Protecting Peatlands in Riau About a two-hour drive from Pekanbaru, the capital of Riau Province on the Indonesian island of Sumatra to Siak Sri Indrapura, lies the ancient capital of the Malay kingdom of the same name. Small villages dot the windy road which undulates over a landscape dominated by palm oil plantations. Riau is rich in natural resources like petroleum and natural gas. It is home to rubber and oil palm plantations and has also seen extensive logging and peatland degradation. Like other parts of Indonesia, fires in past years have affected the local people and their health. Siak district is home to large peat domes and Riau Province alone has approximately 4,600 km2 of peatlands, many of which are located on forestry and plantation company concessions. A peatland management plan was created in 2009 enabling the government to take a landscape level view, and to treat the peatlands as an entire system. H. Alfredi, Vice District Head of the region, said the district government “has designated several areas proposed as peatland protection or conservation zone, in addition to designating areas as wildlife reserves, biosphere reserves, and Zamrud National Park.” These areas include a number of peat domes (Alfredi, 2017).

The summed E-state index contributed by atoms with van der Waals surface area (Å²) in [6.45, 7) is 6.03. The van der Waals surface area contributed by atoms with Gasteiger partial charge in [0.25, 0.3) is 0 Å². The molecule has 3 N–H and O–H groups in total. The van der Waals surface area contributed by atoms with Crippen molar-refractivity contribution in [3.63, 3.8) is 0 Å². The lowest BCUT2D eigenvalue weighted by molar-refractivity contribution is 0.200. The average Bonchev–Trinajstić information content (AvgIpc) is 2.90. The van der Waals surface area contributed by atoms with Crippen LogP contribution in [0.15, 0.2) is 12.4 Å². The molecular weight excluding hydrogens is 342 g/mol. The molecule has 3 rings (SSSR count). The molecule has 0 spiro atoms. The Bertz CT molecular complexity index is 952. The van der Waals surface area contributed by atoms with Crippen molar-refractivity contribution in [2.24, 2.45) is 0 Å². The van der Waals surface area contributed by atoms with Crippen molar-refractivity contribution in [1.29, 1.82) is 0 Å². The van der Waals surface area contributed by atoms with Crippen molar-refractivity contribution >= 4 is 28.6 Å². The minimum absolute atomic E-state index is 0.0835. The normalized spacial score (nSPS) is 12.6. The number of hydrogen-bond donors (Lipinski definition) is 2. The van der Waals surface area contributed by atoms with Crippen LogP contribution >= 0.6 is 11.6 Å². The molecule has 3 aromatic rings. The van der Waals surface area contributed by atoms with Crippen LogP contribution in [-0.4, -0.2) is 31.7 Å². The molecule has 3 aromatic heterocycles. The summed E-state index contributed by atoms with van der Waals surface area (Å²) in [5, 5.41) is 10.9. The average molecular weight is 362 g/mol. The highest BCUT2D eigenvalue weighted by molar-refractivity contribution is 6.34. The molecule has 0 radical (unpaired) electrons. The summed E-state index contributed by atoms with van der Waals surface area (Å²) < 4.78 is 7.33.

with local people to dam some of the thousands of kilometres of drainage canals that cut through the region. This is designed to raise the water level to keep the peatlands wet and reduce the number of fires. “We can already feel the benefits,” Alfredi said. “Forest and land fire incidents have dropped in the last five years.” Traditional Malay teachings on “the relationship between man and the environment” underlie the regional approach, he said. These include “an indication that one is trustworthy – he or she does not destroy forests and nature.” Not destroying nature indicates “one that thinks carefully,” he said.

A few kilometres from the capital, the district government and the national Peatland Restoration Agency have been working


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